[OT] Lisp's "and more", was Re: Who modified my local variable?

Levi Pearson levi at cold.org
Tue Jun 13 16:22:02 MDT 2006


On Jun 13, 2006, at 3:10 PM, Shane Hathaway wrote:

> Michael L Torrie wrote:
>> Well given that "modern" languages are really just a return to the
>> theories worked out in the 60s (LISP really has everything that  
>> modern
>> languages have and more)
>
> I guess you threw in that flamebait for fun. :-)
>
> But I'm not looking for flamebait.  In all honesty, I'd like to know
> more about the "and more" part of your LISP statement.  What am I
> missing by not using LISP?  I don't mean some random feature like
> pretty-printing numbers.  What deep philosophy is in LISP that other
> languages have yet to discover?

Lisp (no one calls it LISP anymore; the capitalization was an  
artifact of old terminals, not of an acronym or anything that would  
suggest that it should continue to be in all caps) has been pretty  
well mined through the years, and almost all of its features have,  
individually, been incorporated into other languages.  However, it  
does have some properties that continue to differentiate it from  
mainstream languages.

1. S-expressions:  These are the nested parentheses that so many  
people love to hate.  An s-expression is basically a structured way  
to write data.  This is not unusual in itself; the interesting part  
comes from the fact that code is formatted within s-expressions  
rather than in a more conventional syntax.  This was initially meant  
to be only an internal representation of programs, but due to  
historical accident and the unexpected power that programming in s- 
expressions brought, lisp programmers never really adopted a more  
complex external representation for their programs.

What do s-expressions buy you?  Easy code transformation.  Because a  
lisp program is essentially a textual representation of its abstract  
syntax tree, it is very simple to programmatically analyze and  
transform the program.  This brings us to...

2. Macros:  Lisp macros are very different from the preprocessor  
macros in languages like C and C++.  The C preprocessor works on text  
without knowledge of the C language itself, so it is fairly easy to  
write macros that result in syntax errors.  The C preprocessor  
language is also very different from the C language, and far more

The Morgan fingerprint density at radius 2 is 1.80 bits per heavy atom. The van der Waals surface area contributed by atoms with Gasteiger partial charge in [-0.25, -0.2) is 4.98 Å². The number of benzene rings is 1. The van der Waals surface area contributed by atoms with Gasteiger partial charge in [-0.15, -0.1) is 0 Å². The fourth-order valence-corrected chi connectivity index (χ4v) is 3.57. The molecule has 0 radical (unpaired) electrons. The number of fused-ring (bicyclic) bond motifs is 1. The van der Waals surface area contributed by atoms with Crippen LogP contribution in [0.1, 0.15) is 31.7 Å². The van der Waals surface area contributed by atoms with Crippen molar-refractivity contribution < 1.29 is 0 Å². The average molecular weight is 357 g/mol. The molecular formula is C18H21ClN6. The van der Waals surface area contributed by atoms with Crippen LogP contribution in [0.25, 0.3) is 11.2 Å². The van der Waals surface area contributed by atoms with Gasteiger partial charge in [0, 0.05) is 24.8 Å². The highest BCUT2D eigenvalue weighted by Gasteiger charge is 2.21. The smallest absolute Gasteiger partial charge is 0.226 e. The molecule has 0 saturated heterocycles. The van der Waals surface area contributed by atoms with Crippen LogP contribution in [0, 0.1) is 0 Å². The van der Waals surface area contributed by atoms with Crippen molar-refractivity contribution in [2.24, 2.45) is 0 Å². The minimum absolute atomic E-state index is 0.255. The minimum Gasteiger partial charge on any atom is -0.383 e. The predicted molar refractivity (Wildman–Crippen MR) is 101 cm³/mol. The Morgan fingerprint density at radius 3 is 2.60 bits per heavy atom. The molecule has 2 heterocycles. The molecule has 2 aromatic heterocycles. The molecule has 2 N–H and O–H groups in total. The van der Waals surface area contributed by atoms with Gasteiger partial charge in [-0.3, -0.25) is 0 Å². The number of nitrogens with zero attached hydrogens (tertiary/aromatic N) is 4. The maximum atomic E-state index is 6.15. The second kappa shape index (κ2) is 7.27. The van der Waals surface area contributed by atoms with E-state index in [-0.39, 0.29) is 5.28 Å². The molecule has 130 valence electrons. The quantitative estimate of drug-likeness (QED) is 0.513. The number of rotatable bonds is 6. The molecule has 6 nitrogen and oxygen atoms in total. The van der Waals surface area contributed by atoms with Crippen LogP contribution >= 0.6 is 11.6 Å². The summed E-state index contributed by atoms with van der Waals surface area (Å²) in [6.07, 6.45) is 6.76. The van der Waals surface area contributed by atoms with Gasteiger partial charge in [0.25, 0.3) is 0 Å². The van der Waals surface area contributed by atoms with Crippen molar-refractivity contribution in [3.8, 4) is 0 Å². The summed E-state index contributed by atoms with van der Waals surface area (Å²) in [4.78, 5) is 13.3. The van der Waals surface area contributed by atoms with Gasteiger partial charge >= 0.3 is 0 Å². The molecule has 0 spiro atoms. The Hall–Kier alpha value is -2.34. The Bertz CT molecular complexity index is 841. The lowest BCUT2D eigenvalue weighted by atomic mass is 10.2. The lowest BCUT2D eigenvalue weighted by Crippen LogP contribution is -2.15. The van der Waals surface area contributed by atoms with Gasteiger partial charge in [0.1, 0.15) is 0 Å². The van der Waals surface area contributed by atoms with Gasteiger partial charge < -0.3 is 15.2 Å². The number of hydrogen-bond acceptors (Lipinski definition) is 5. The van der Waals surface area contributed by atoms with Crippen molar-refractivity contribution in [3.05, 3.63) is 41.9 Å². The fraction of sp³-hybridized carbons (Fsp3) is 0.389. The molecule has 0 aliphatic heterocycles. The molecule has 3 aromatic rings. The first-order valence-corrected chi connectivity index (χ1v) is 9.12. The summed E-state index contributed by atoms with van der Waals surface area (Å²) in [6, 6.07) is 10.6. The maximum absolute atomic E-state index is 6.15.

limited.

Lisp macros, on the other hand, are implemented in lisp and work on s- 
expressions that have already been read and parsed into lisp lists  
and trees.  A macro receives as its arguments data that represent the  
abstract syntax trees of the code it is meant to expand.  The full  
lisp language is then available to perform those transformations at  
compile time.

The macro facility is one of the primary reasons that lisp is so  
flexible and has adopted so many different programming paradigms.   
Macros have been used to create object systems, aspect oriented  
programming systems, advanced flow control mechanisms, and all sorts  
of other experimental stuff, some of which was later added to the  
language itself.

3. Image-based development:  This one is not unique, as Smalltalk  
does it even better.  What this means, though, is that running Lisp  
systems are very dynamic, and updates/recompilation can be done  
without stopping the running programs.  The compiler and the read- 
eval-print loop are built into the runtime system, and any aspect of  
the runtime system can be updated on-the-fly.  This is wonderful for  
two different kinds of things, exploratory programming and patching  
high-availability systems with no downtime.


Of course, there are downsides to all of these, and reasons why they  
aren't more common.  Lisp is worth learning for many reasons, but one  
of them is so you can learn these ideas and understand when they are  
worthwhile and when they are not.  Personally, I find lisp a lot of  
fun to program in, and I've learned a lot about programming from it.   
It's not the best language at everything, but it is a pretty good  
general-purpose language, and probably the most flexible computer  
language in existence.  It's not *easy* but it's fairly  
straightforward, and with enough study and effort, it molds itself  
into exactly what you want.  It's a great hacker's language.

		--Levi



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